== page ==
In the midst of the sexual revolution and in the middle of that antiwar battlefront, Claude (a vocally serviceable Alex Allen), his best buddy Burger (Winston Peacock in an scene-chewing characterization), and their live-in Shelia (the splendid Zurn) – along with their multitude of compatriots – grapple to come to terms with their relationship to one another, their duties as citizens, and their burgeoning coming-of-age. As if to focus attention and underscore the show’s theme of struggle and maturation during the suffering sixties, Hair begins and (nearly) ends with the chart-topper, "Aquarius," well performed by Zoe-Raven Stevens as the character Dionne.

Hair now stands as a period-piece of sorts, a relic of a time gone by. Unwieldy and barely contained within the margins of musical theater, creative impulse often outstrips craft in this Mysterium production. Nevertheless, for an exuberant blast-from-the-past Hair still maintains its style. Be warned, tasteful nudity is on view in this staging.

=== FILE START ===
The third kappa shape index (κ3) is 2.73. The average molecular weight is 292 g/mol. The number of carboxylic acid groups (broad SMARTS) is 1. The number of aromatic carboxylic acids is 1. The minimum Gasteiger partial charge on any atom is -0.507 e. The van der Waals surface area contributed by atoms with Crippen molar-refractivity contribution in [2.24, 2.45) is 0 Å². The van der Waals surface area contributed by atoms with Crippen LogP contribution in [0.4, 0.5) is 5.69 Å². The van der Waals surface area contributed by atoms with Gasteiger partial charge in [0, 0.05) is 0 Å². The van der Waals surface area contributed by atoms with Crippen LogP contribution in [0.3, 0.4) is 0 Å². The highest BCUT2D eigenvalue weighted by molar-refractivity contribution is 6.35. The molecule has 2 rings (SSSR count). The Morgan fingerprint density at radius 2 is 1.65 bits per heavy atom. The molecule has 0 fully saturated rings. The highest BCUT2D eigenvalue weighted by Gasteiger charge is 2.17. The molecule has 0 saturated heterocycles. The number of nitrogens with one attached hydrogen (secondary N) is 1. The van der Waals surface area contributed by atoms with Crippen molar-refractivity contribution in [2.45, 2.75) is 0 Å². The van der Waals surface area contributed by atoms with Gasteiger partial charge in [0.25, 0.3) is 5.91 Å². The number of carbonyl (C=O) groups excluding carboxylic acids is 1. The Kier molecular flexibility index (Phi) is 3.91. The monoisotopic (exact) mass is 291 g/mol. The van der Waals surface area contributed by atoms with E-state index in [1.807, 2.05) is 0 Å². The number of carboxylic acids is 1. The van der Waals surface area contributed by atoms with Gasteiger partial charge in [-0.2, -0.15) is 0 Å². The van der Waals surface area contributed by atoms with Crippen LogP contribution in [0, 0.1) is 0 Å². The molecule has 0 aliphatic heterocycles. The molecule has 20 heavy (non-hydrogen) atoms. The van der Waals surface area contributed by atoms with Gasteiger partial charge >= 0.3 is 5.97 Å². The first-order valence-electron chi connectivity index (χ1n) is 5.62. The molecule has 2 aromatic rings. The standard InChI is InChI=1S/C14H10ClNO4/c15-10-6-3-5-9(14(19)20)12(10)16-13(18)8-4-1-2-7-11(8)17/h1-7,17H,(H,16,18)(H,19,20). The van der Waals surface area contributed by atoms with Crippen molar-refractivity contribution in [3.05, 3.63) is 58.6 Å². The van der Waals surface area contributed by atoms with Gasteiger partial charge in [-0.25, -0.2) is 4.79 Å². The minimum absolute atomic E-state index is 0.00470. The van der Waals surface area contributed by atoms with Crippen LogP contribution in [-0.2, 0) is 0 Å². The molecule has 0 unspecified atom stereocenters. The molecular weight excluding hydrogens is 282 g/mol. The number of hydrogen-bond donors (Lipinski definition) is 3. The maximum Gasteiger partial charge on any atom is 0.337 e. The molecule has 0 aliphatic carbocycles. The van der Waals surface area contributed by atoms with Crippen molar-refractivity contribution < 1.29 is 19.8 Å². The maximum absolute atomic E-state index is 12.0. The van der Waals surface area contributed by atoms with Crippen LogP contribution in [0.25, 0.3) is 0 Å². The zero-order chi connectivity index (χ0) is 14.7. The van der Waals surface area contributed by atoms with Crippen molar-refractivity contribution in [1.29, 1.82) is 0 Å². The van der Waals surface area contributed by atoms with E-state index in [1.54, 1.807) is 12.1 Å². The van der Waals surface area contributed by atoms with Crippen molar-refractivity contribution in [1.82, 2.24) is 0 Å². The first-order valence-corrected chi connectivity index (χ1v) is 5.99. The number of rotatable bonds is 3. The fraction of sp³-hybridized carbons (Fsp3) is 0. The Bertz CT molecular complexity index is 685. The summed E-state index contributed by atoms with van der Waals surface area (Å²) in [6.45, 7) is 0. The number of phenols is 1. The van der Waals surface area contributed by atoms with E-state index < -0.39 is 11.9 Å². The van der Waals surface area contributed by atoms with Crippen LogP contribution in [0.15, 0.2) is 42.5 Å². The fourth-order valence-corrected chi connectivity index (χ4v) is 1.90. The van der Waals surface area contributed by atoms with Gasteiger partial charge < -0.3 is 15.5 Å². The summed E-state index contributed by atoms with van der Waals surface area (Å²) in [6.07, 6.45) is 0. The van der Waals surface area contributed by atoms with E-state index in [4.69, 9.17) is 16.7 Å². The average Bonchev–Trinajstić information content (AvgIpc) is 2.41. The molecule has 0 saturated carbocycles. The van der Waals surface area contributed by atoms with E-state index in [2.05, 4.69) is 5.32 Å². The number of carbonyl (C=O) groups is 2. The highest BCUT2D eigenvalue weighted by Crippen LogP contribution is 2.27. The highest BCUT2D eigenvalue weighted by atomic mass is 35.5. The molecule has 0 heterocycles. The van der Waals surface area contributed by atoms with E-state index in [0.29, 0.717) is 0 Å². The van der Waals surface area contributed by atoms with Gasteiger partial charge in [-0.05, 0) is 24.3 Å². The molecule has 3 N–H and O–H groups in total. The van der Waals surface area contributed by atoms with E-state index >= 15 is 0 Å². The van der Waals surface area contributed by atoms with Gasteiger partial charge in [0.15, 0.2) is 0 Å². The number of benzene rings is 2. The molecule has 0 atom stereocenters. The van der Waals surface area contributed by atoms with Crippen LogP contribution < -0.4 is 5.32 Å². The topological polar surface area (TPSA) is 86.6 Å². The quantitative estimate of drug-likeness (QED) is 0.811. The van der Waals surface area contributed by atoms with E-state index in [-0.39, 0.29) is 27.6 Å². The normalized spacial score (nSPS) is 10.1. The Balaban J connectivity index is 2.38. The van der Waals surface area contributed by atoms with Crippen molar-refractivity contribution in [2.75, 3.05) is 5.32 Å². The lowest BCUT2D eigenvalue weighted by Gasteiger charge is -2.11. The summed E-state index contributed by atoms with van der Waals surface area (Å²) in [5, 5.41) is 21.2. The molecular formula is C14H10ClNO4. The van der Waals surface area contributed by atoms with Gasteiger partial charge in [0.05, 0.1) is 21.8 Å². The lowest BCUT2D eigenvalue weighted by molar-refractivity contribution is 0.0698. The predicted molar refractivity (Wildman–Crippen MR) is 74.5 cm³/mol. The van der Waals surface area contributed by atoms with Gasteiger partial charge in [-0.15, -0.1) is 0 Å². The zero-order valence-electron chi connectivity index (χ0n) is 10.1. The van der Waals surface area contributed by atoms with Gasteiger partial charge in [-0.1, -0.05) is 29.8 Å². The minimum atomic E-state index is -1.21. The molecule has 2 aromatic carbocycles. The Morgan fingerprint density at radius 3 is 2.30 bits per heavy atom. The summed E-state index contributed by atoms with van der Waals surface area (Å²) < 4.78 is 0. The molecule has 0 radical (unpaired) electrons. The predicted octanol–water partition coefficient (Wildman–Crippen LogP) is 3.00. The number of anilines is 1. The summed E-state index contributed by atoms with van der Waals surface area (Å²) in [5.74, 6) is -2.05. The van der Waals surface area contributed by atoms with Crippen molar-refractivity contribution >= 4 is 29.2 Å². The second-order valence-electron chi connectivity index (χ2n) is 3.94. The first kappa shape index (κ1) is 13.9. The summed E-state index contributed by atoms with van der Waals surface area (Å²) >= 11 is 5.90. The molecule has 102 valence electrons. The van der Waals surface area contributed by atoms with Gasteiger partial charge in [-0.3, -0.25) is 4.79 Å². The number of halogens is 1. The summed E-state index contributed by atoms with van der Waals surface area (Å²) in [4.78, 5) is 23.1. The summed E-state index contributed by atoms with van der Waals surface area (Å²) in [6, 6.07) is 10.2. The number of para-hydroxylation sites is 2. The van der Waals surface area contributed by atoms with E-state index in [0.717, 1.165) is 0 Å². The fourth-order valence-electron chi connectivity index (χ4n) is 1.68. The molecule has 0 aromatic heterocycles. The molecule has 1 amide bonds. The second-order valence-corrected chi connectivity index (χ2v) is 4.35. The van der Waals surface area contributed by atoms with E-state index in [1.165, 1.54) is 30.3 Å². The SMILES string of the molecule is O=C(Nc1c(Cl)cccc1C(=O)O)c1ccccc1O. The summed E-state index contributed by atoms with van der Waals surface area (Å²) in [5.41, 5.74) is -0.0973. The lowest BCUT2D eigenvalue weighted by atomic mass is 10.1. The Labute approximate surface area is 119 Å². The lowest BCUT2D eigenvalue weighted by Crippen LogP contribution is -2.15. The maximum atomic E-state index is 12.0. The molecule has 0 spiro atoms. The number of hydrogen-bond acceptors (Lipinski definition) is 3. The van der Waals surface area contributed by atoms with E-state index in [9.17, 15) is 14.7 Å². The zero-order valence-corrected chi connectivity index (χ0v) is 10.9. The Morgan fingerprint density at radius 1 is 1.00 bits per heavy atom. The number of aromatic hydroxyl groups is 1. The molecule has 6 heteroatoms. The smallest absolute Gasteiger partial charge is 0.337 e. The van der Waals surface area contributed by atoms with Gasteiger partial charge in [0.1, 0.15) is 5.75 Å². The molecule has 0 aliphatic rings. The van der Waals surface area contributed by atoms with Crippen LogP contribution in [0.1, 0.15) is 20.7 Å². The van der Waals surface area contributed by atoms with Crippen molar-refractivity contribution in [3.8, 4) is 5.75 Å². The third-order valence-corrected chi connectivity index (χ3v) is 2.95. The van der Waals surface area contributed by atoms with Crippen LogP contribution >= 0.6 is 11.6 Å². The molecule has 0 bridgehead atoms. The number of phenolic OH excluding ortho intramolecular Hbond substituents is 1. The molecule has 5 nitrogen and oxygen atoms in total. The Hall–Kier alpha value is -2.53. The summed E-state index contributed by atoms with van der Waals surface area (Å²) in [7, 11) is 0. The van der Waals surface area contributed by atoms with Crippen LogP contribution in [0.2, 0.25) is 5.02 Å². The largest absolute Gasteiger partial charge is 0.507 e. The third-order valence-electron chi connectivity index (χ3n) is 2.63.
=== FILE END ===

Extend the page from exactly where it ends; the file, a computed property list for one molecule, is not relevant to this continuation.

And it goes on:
Hair continues at the Mysterium Theater, through September 20. The Mysterium Theater is located at 19211 Dodge Avenue, Santa Ana. Evening performances are Thursdays through Saturdays at 8 p.m. Matinees are on Saturdays and Sundays at 4 p.m. For reservations call (714) 505-3454. For online ticketing and further information visit



Laguna Playhouse Announces Ellen Richard as its Interim Executive Director

May 3, 2016…Laguna Beach, Calif…Laguna Playhouse Board of Directors announced today that, later this month, Ellen Richard will be joining Laguna Playhouse as its Interim Executive Director. The Playhouse announced late last year that it was undertaking a national search guided by Arts Consulting Group (ACG) for an Executive Director to succeed Karen Wood who had held this position for the past eight years.